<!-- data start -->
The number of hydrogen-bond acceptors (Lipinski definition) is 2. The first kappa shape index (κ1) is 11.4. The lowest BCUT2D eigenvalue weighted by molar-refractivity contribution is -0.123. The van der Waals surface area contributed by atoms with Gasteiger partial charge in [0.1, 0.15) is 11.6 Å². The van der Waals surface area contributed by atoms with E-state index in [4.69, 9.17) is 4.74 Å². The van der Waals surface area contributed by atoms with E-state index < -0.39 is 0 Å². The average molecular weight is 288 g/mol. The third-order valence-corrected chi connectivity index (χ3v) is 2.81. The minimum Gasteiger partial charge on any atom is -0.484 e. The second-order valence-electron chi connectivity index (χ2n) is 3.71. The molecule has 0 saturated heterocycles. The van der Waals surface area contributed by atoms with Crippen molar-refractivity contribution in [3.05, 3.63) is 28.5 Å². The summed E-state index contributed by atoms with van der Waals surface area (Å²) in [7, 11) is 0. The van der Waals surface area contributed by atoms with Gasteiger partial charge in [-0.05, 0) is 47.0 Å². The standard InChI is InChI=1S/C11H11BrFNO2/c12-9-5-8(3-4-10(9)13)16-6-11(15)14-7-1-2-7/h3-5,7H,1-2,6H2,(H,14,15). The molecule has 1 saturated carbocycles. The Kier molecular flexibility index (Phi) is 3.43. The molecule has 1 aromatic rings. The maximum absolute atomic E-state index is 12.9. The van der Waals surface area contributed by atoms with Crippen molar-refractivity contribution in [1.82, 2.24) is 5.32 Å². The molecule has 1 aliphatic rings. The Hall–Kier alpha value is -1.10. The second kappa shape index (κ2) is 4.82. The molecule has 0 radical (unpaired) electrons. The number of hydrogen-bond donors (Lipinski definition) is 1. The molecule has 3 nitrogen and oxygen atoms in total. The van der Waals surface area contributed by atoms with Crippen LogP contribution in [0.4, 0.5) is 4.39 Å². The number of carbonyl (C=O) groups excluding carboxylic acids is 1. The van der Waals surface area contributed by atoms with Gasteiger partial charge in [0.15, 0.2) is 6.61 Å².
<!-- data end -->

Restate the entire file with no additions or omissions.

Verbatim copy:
The number of hydrogen-bond acceptors (Lipinski definition) is 2. The first kappa shape index (κ1) is 11.4. The lowest BCUT2D eigenvalue weighted by molar-refractivity contribution is -0.123. The van der Waals surface area contributed by atoms with Gasteiger partial charge in [0.1, 0.15) is 11.6 Å². The van der Waals surface area contributed by atoms with E-state index in [4.69, 9.17) is 4.74 Å². The van der Waals surface area contributed by atoms with E-state index < -0.39 is 0 Å². The average molecular weight is 288 g/mol. The third-order valence-corrected chi connectivity index (χ3v) is 2.81. The minimum Gasteiger partial charge on any atom is -0.484 e. The second-order valence-electron chi connectivity index (χ2n) is 3.71. The molecule has 0 saturated heterocycles. The van der Waals surface area contributed by atoms with Crippen molar-refractivity contribution in [3.05, 3.63) is 28.5 Å². The summed E-state index contributed by atoms with van der Waals surface area (Å²) in [7, 11) is 0. The van der Waals surface area contributed by atoms with Gasteiger partial charge in [-0.05, 0) is 47.0 Å². The standard InChI is InChI=1S/C11H11BrFNO2/c12-9-5-8(3-4-10(9)13)16-6-11(15)14-7-1-2-7/h3-5,7H,1-2,6H2,(H,14,15). The molecule has 1 saturated carbocycles. The Kier molecular flexibility index (Phi) is 3.43. The molecule has 1 aromatic rings. The maximum absolute atomic E-state index is 12.9. The van der Waals surface area contributed by atoms with Crippen molar-refractivity contribution in [1.82, 2.24) is 5.32 Å². The molecule has 1 aliphatic rings. The Hall–Kier alpha value is -1.10. The second kappa shape index (κ2) is 4.82. The molecule has 0 radical (unpaired) electrons. The number of hydrogen-bond donors (Lipinski definition) is 1. The molecule has 3 nitrogen and oxygen atoms in total. The van der Waals surface area contributed by atoms with Crippen LogP contribution in [0.4, 0.5) is 4.39 Å². The number of carbonyl (C=O) groups excluding carboxylic acids is 1. The van der Waals surface area contributed by atoms with Gasteiger partial charge in [0.15, 0.2) is 6.61 Å².